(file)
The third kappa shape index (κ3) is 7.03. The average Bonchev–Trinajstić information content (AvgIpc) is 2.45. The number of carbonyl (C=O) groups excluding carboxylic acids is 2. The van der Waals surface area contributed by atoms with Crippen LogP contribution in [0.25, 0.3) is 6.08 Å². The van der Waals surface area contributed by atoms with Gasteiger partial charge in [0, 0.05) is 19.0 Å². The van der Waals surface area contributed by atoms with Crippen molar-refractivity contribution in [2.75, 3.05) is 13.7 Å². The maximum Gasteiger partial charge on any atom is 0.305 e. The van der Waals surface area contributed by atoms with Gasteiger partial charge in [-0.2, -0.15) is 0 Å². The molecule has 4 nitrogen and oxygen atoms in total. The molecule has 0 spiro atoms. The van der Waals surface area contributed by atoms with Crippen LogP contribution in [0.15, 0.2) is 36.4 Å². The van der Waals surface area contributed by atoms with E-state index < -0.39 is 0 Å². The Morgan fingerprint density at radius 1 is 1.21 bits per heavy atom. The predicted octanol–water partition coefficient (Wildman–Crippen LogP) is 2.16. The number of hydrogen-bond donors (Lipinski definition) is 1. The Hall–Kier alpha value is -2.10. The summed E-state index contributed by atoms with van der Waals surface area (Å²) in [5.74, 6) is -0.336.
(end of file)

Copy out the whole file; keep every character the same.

The third kappa shape index (κ3) is 7.03. The average Bonchev–Trinajstić information content (AvgIpc) is 2.45. The number of carbonyl (C=O) groups excluding carboxylic acids is 2. The van der Waals surface area contributed by atoms with Crippen LogP contribution in [0.25, 0.3) is 6.08 Å². The van der Waals surface area contributed by atoms with Gasteiger partial charge in [0, 0.05) is 19.0 Å². The van der Waals surface area contributed by atoms with Crippen molar-refractivity contribution in [2.75, 3.05) is 13.7 Å². The maximum Gasteiger partial charge on any atom is 0.305 e. The van der Waals surface area contributed by atoms with Gasteiger partial charge in [-0.2, -0.15) is 0 Å². The molecule has 4 nitrogen and oxygen atoms in total. The molecule has 0 spiro atoms. The van der Waals surface area contributed by atoms with Crippen LogP contribution in [0.15, 0.2) is 36.4 Å². The van der Waals surface area contributed by atoms with E-state index < -0.39 is 0 Å². The Morgan fingerprint density at radius 1 is 1.21 bits per heavy atom. The predicted octanol–water partition coefficient (Wildman–Crippen LogP) is 2.16. The number of hydrogen-bond donors (Lipinski definition) is 1. The Hall–Kier alpha value is -2.10. The summed E-state index contributed by atoms with van der Waals surface area (Å²) in [5.74, 6) is -0.336.